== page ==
„There is one aspect of Polish statehood where Tusk’s phrase about the green island and Kaczynski’s phrase about the island of freedom merge. Poland is indeed a green island of freedom from oligarchy” says Piotr Trudnowski in the latest KluboTygodnik about the political transformation and the lack of oligarchs in Poland.
„Oligarchy is the pathological linkage of business and politics. This creates a reality in which the only way to succeed in business is to do great deals with the state and the special services, which in turn requires political success, which is only possible with the support of very wealthy people. Oligarchy is the real nightmare of our region of Europe. It is not just a memory from the bygone 1990s, but a very vivid experience of the countries around us where oligarchization is taking on a new dimension. An example of this is the Czech Republic, where elections are taking place that will probably be won by the party of Andrej Babiš, who is a typical oligarch. Babiš started in the communist nomenklatura, then he built large agro-food and trade conglomerates, at a certain stage he started to buy out media, and that is how he reached his political position. Moreover, he is not the only person in his country with such connections” – Trudnowski says.
„Michał Brzeziński and Katarzyna Salach from the Faculty of Economic Sciences at the University of Warsaw analyzed several lists of the 100 richest Poles from the last few years. The researchers chose from among them those names that did not repeat themselves. In this way they created a list of 266 people whose careers they examined in detail. It turned out that out of 266 people only 5% can be said to have significant connections with politicians. Only 7% of them can be said to have made money during the political transformation. If we add up all the features that make up the image of an oligarch, it turns out that less than 30% of the richest Poles on the list of 266 names meet any part of the definition of an oligarch. Meanwhile, the figure for our region is 60%. The most optimistic message to come out of Brzeziński and Salachy’s research is that the moment when one could talk seriously about businessmen connected with politicians is long behind us”- comments Trudnowski.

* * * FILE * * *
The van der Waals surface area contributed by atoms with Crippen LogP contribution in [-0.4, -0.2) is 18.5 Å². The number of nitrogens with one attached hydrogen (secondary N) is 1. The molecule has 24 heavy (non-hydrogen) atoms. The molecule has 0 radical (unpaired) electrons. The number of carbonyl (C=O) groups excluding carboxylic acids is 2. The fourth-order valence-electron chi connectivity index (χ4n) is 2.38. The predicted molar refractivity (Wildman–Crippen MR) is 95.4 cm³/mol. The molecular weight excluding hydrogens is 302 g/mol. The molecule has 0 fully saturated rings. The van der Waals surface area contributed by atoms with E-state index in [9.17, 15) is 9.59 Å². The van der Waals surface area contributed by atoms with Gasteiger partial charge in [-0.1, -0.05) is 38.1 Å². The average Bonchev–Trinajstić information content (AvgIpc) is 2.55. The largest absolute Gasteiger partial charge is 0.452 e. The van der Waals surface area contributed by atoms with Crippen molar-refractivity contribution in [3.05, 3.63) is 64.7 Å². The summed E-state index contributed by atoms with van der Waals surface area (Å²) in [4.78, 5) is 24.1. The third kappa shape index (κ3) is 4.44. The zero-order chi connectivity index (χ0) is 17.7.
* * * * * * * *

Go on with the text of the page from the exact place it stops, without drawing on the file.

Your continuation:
„Why don’t we have an oligarchy in Poland? Michał Bałtowski and Stefan Sękowski try to answer this question in their analysis. They point to several reasons. The first and also the oldest is the history of the Law on State Enterprises from 1981, which was passed as part of the agreements between the government and the Solidarity side. As a result of it, trade unions and workers’ crews were given significant influence over the operation of enterprises. Thus, when the economic transformation began, we were dealing with already formed trade unions whose representatives had something to say when enterprises began to be privatized. The second reason was the change of personnel in state-owned enterprises in the early 1990s and the state’s right of veto, which could be used if it believed that any privatization had been carried out incorrectly. The third reason was a July 1990 regulation that gave representatives of the employees of a given enterprise the right of first refusal. The fourth reason was that the principles of market economy and competition were quickly introduced by Mazowiecki and Balcerowicz. For example, nine state-owned investment banks were created, some of which were later privatized and others remained in the hands of the state – but all of them were forced to compete with each other”- points out Trudnowski.
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Public task financed by the Ministry of Foreign Affairs of the Republic of Poland within the grant competition “Public Diplomacy 2021”. The opinions expressed in this publication are those of the authors and do not reflect the views of the official positions of the Ministry of Foreign Affairs of the Republic of Poland.